A Brief History
On April 26, 1336, famed Italian scholar and poet Francesco Petrarca (better known as Petrarch) ascended Mont Ventoux, a mountain in the Provence region of southern France.
Petrarch is famous for much more than mountain climbing. Often considered the founder of Humanism, his rediscovery of Cicero’s letters is also often credited with initiating the 14th-century Renaissance. Petrarch is additionally acknowledged as the first to develop the concept of the “Dark Ages” existing between the Classical Era of Greece and Rome and his own era of Renaissance.
A true “Renaissance man”, this polymath also traveled widely in Europe, served as an ambassador, and, according to page 240 of Volume 11 of the NSA Family Encyclopedia (Standard Education Corp., 1992), he has been called “the first tourist”, due to his traveling just for pleasure
Recreation rather than necessity was thus the basic reason he, along with his brother and two servants, climbed to the top of Mont Ventoux, a height of some 6,273 feet! Some time after his adventurous ascent, he described the exploit in a celebrated letter addressed to his friend and confessor, the monk Dionigi di Borgo San Sepolcro. In this letter, Petrarch claimed to have been inspired by Philip V of Macedon’s ascent of Mount Haemo and that an aged peasant had warned Petrarch against attempting to scale Mount Ventoux. At the top of the mountain, Petrarch saw the awesome views only available from such heights and was moved to reflect upon his life, particularly his legendary love of Laura:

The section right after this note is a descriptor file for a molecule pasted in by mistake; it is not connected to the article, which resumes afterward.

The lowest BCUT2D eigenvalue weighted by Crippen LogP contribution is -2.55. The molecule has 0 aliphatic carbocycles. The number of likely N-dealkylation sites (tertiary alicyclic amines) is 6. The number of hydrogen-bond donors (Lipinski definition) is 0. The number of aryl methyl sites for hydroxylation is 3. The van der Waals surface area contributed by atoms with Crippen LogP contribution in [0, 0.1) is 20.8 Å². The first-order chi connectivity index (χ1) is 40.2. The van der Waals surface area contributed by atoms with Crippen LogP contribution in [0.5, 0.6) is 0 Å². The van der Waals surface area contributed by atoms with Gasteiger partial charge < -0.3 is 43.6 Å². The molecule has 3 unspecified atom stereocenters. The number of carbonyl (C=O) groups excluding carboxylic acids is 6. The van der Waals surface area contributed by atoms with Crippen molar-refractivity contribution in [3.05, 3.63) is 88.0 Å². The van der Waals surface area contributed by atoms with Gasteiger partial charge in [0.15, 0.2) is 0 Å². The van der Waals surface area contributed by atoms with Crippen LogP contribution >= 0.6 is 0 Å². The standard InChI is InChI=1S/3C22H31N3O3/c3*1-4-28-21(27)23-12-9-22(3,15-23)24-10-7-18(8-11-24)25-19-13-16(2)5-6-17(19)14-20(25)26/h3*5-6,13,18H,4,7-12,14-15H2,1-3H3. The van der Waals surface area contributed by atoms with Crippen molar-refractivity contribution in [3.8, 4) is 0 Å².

Question for students (and subscribers): Have any of you, dear readers, climbed any mountains? Do you think such recreational adventures are worthy uses of our time? Finally, what if anything has moved you to reflect upon your life and loves? Please let us know in the comments section below this article.
Your readership is much appreciated!
For more information, please see…
Bishop, Morris. Petrarch and His World. Indiana University Press, 2002.